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Source: Eyewear And SARS-CoV-2 Prevention  Apr 11, 2022  2 months ago
University College London (UCL) Study Reveals That Eyewear Significantly Helps Reduce Risk Of COVID-19 Infection
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University College London (UCL) Study Reveals That Eyewear Significantly Helps Reduce Risk Of COVID-19 Infection
Source: Eyewear And SARS-CoV-2 Prevention  Apr 11, 2022  2 months ago
A new study conducted by researchers from University College London (UCL)-UK as part of the Virus Watch prospective community cohort study in England and Wales, has found that eyewear significantly helps reduce risk of COVID-19 infection.


 
Thailand Medical News had reported as early as February 2020 that the coronavirus could also spread and cause infections via the human eyes. https://www.thailandmedical.news/news/breaking-news:-new-report-in-lancet-confirms-that-coronavirus-can-spread-through-eyes
 
It is already known that respiratory viruses, including SARS-CoV-2, can infect the eyes or pass into the nose via the nasolacrimal duct. The importance of transmission via the eyes is unknown but might plausibly be reduced in those who wear glasses. Most past studies have mainly focused on protective eyewear in healthcare settings. https://www.thailandmedical.news/news/virus-research-shows-that-mask-alone-not-sufficient-as-protective-goggles-also-required-by-healthcare-staff-and-others-to-prevent-contracting-sars-cov
 
Despite the fact that eyewear or protective goggles can help prevent SARS-CoV-2 infections, very few health authorities and countries have urged eye protection to limit public transmission of SARS-CoV-2.
 
Participants from the Virus Watch prospective community cohort study in England and Wales responded to a questionnaire on the use of glasses and contact lenses. This included frequency of use, purpose, and likelihood of wearing a mask with glasses. Infection was confirmed through data linkage with Second Generation Surveillance System (Pillar 1 and Pillar 2), weekly questionnaires to self-report positive polymerase chain reaction or lateral flow results, and, for a subgroup, monthly capillary blood testing for antibodies (nucleocapsid and spike). A multivariable logistic regression model, controlling for age, sex, income and occupation, was used to identify odds of infection depending on the frequency and purpose of using glasses or contact lenses.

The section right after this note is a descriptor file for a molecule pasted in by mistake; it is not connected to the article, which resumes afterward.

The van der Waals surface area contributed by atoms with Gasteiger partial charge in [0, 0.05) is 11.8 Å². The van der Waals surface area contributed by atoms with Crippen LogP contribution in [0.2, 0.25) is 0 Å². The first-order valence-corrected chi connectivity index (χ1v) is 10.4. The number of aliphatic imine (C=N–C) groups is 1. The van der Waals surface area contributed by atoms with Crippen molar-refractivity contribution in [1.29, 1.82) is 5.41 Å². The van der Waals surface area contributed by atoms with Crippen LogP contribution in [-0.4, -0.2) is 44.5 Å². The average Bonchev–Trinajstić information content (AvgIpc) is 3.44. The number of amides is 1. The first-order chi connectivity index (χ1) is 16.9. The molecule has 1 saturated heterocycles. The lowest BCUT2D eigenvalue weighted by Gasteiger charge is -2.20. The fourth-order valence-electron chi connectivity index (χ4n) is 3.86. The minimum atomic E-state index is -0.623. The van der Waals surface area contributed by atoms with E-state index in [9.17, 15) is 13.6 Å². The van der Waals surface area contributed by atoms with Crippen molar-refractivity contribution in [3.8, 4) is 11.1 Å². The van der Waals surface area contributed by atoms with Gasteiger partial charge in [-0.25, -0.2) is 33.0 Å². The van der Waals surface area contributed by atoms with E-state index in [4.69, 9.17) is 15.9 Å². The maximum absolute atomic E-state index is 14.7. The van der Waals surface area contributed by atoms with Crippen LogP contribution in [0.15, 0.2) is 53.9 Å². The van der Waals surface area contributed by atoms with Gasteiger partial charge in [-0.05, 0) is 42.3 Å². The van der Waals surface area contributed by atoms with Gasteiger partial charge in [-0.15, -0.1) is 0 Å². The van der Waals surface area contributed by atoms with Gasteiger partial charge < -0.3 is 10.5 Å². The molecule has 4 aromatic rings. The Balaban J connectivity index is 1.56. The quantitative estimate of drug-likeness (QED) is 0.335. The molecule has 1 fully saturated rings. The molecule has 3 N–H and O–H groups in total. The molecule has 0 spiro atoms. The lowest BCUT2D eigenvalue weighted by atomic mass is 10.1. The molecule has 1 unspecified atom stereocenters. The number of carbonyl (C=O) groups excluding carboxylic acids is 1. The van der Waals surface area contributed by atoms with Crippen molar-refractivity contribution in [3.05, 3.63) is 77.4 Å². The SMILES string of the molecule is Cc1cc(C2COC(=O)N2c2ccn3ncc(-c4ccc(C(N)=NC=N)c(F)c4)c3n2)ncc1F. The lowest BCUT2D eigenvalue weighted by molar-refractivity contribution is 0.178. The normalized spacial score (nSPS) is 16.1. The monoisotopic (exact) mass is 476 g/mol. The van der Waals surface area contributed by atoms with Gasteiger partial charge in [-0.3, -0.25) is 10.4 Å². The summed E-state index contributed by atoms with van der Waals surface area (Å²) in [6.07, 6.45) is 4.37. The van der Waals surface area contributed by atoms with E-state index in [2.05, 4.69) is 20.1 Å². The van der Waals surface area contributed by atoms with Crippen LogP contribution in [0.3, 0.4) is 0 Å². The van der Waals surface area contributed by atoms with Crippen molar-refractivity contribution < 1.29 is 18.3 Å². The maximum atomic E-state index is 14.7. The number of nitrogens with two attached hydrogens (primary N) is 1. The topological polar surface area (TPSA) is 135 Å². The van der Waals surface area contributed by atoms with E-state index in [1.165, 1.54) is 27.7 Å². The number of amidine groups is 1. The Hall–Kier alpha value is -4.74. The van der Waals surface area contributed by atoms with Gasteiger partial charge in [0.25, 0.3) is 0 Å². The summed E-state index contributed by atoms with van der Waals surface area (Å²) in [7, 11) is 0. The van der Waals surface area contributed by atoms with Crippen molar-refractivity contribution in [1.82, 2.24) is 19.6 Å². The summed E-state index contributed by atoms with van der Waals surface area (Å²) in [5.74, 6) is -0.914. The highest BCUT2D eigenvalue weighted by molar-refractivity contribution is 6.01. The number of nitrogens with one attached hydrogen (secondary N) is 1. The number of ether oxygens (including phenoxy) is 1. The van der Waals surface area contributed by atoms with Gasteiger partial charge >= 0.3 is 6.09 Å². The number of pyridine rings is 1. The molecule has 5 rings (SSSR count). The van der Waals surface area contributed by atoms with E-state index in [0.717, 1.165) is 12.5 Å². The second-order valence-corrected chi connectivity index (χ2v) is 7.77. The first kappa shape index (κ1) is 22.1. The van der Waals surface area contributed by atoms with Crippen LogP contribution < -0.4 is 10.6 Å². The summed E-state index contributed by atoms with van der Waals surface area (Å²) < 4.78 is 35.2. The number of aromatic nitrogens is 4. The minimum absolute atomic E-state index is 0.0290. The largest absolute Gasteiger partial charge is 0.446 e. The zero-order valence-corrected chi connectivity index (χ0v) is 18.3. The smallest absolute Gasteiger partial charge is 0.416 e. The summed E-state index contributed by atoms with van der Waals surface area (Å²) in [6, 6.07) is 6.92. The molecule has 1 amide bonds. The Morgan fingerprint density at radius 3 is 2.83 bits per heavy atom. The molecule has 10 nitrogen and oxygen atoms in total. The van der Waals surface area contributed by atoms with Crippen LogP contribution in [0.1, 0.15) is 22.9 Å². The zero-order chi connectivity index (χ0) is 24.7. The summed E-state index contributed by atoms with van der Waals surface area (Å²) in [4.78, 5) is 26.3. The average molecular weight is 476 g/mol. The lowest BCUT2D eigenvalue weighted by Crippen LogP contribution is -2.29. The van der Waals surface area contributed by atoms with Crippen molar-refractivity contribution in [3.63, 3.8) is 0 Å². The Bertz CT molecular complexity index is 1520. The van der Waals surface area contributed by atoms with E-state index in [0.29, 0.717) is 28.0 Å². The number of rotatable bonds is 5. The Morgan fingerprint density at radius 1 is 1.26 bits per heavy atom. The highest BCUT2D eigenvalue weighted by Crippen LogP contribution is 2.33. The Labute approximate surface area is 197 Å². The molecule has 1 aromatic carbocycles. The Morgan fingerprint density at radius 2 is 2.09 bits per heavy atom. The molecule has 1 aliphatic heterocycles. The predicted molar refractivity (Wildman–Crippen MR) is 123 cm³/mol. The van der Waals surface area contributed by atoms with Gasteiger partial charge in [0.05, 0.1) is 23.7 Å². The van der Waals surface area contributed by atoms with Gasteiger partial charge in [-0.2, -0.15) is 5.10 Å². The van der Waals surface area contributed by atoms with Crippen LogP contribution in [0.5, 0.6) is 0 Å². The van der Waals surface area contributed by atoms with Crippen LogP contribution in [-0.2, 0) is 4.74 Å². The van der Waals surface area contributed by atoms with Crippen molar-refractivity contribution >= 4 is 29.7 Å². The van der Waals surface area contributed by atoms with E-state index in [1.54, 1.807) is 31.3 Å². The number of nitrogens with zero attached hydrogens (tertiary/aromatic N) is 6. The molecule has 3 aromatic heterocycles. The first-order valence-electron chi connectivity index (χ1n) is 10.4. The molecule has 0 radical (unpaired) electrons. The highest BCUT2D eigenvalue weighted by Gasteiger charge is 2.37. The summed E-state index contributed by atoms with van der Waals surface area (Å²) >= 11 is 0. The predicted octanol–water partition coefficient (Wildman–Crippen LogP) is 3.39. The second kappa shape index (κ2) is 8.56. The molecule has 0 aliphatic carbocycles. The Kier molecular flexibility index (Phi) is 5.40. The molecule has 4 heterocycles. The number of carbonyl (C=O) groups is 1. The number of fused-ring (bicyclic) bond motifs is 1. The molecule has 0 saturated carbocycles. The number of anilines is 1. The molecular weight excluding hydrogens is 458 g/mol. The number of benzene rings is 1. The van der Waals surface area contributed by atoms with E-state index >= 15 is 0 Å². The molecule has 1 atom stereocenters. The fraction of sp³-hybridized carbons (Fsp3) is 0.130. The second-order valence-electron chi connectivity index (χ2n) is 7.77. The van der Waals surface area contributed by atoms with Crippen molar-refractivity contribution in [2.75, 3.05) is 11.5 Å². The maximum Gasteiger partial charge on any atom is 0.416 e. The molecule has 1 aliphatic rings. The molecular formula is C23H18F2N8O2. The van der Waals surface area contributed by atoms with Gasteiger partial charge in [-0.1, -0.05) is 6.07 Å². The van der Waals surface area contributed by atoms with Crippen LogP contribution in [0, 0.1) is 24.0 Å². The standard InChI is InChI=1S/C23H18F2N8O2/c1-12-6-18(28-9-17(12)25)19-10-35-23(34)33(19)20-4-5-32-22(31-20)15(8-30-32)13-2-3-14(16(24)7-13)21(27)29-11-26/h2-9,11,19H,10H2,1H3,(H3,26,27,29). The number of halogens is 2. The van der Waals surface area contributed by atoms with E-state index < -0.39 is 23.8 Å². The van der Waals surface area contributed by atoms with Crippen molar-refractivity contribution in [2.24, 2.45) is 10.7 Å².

A total of 19,166 Virus Watch participants responded to the questionnaire, with 13,681 (71.3%, CI 70.7-72.0) reporting they wore glasses.
 
The study findings based on a multivariable logistic regression model showed 15% lower odds of infection for those who reported using glasses always for general use (OR 0.85, 95% 0.77-0.95, p = 0.002) compared to those who never wore glasses.
 
The protective effect was reduced in those who said that wearing glasses interfered with mask wearing. No protective effect was seen for contact lens wearers.
 
The study findings indicated that individuals who wear glasses have a moderate reduction in risk of COVID-19 infection highlighting the importance of the eye as a route of infection. Eye protection may make a valuable contribution to the reduction of transmission in community and healthcare settings.
 
The study team told Thailand Medical News, &am p;ldquo;The findings of this study demonstrate a moderate reduction in risk of SARS-CoV-2 infection in those who always wear glasses compared to never. Unlike other studies, our results are representative of a community setting, adjust for potential confounders and provide a counterfactual analysis with contact lenses. This extends the current evidence to community settings and validates proposed biological mechanisms of eye protection reducing the risk of SARS-CoV-2 transmission.”
 
The study findings were published on a preprint server and are currently being peer reviewed. https://www.medrxiv.org/content/10.1101/2022.03.29.22272997v1
 
It should be noted that past reports have primarily focused on the impact of protective eyewear in hospital settings against SARS-CoV-2 infection and indicated that eye protection might prevent COVID-19. However, no investigations have assessed the possible preventive benefit of wearing spectacles for vision correction in the community setting against COVID-19.